Booz had a trouble spot. I’ve blogged before about this phenomenon — the growing power of large consultancy groups and service providers’ ability to utilize access to their existing customer base to increase their revenue. It enables the rich to get richer. The champions of this strategy are the Big Four (Deloitte, E&Y, KPMG and PwC in the consultancy arena) and Accenture, Cognizant and TCS, to mention a few in the provider landscape.

Even though Booz had one of the most venerable, respected brands in strategic consulting for the past 100 years, it became increasingly difficult to drive consistent customer access. Booz believes it will be easier to succeed in this strategy of radiating to advantage by meeting client needs within the PwC family rather than having to blaze its own trail.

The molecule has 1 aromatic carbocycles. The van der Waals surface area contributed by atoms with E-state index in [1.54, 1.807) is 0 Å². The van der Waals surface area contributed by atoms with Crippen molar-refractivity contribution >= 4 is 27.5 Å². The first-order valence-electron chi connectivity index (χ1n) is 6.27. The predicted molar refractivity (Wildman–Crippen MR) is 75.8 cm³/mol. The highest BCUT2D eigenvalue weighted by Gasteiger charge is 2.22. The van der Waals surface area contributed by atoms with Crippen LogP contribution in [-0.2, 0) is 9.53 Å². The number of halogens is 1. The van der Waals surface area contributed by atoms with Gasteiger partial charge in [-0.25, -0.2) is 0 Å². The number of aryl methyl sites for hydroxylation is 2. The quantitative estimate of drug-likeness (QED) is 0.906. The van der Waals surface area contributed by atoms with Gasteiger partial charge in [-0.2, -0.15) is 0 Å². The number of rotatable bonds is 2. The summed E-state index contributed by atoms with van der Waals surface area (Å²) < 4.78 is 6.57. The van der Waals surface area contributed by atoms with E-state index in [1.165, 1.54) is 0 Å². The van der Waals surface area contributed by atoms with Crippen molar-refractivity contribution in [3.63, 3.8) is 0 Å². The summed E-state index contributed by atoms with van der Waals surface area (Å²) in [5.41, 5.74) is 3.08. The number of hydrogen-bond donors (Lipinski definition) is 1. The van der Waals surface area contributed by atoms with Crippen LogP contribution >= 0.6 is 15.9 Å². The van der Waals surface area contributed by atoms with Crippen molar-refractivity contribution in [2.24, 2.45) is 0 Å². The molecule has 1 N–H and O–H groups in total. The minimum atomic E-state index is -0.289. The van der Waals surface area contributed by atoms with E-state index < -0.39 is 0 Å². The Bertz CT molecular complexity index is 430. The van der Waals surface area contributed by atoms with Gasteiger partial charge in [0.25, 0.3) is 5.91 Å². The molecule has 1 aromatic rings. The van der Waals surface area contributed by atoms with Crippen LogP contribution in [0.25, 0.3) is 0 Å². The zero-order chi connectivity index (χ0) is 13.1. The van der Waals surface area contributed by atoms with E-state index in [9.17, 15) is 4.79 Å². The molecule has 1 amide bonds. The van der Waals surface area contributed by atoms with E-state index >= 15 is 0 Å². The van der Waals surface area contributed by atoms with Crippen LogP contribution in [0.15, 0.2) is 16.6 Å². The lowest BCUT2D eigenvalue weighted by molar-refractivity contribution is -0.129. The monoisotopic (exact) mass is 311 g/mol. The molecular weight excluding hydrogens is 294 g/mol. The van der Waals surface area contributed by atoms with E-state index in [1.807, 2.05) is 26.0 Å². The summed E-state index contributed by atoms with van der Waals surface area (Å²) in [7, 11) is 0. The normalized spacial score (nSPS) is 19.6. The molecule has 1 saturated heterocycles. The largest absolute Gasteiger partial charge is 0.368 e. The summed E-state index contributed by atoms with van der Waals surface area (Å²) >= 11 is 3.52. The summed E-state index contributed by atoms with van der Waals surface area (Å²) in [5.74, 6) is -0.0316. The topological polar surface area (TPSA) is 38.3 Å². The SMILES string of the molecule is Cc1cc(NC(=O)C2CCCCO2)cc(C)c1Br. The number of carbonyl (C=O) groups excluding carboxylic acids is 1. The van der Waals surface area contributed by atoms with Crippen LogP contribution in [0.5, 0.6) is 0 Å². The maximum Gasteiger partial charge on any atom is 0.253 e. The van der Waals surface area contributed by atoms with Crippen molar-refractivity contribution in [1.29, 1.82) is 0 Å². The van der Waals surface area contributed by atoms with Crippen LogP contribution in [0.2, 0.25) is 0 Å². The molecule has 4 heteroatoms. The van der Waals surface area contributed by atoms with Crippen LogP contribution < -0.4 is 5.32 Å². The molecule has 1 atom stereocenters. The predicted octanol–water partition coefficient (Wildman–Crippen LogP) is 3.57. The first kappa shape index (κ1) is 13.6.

Using existing customers to grow a services business is a proven model that Deloitte certainly demonstrates in today’s marketplace, and PwC enjoyed the advantages of this model before the SEC asked it to divest services years ago.

PwC perspective

Bringing Booz into the PwC network is a bold commitment signaling that PwC intends to join Accenture and Deloitte as a major transformational player. PwC has been studiously building back its consulting and advisory services since its divestiture, and the Booz acquisition adds the high-end strategy capability that will enable PwC to be a strong value player in advising and driving major transformation deals.

What it means for the services industry

The arrival of PwC Strategy& in the marketplace changes the provider landscape significantly. It adds another true power with a broad set of capabilities stretching from the boardroom and strategy to implementation. And it will contest the market for large-scale transformational work.